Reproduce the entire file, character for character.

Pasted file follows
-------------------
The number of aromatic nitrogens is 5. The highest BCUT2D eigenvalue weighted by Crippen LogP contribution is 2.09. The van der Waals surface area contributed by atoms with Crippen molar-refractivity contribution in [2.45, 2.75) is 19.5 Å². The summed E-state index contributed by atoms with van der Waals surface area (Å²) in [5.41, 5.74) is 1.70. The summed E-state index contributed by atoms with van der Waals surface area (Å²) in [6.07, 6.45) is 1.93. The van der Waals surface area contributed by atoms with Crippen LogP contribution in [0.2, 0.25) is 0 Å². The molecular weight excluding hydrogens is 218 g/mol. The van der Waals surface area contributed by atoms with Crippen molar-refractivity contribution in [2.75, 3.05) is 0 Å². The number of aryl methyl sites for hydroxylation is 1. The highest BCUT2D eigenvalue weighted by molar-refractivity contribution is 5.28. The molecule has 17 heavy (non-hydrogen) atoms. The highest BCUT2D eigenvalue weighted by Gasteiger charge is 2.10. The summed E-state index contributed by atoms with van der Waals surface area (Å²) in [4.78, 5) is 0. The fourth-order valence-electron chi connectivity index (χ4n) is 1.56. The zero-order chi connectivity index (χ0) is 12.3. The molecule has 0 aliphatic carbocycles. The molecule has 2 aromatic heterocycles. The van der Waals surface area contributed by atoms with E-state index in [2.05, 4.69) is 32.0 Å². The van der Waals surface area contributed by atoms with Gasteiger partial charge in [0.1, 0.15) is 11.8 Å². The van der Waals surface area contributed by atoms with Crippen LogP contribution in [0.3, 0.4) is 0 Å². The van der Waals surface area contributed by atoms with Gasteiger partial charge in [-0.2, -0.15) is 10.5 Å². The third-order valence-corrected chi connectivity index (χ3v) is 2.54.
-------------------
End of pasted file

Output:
The number of aromatic nitrogens is 5. The highest BCUT2D eigenvalue weighted by Crippen LogP contribution is 2.09. The van der Waals surface area contributed by atoms with Crippen molar-refractivity contribution in [2.45, 2.75) is 19.5 Å². The summed E-state index contributed by atoms with van der Waals surface area (Å²) in [5.41, 5.74) is 1.70. The summed E-state index contributed by atoms with van der Waals surface area (Å²) in [6.07, 6.45) is 1.93. The van der Waals surface area contributed by atoms with Crippen LogP contribution in [0.2, 0.25) is 0 Å². The molecular weight excluding hydrogens is 218 g/mol. The van der Waals surface area contributed by atoms with Crippen molar-refractivity contribution in [2.75, 3.05) is 0 Å². The number of aryl methyl sites for hydroxylation is 1. The highest BCUT2D eigenvalue weighted by molar-refractivity contribution is 5.28. The molecule has 17 heavy (non-hydrogen) atoms. The highest BCUT2D eigenvalue weighted by Gasteiger charge is 2.10. The summed E-state index contributed by atoms with van der Waals surface area (Å²) in [4.78, 5) is 0. The fourth-order valence-electron chi connectivity index (χ4n) is 1.56. The zero-order chi connectivity index (χ0) is 12.3. The molecule has 0 aliphatic carbocycles. The molecule has 2 aromatic heterocycles. The van der Waals surface area contributed by atoms with E-state index in [2.05, 4.69) is 32.0 Å². The van der Waals surface area contributed by atoms with Gasteiger partial charge in [0.1, 0.15) is 11.8 Å². The van der Waals surface area contributed by atoms with Crippen LogP contribution in [0.3, 0.4) is 0 Å². The van der Waals surface area contributed by atoms with Gasteiger partial charge in [-0.2, -0.15) is 10.5 Å². The third-order valence-corrected chi connectivity index (χ3v) is 2.54.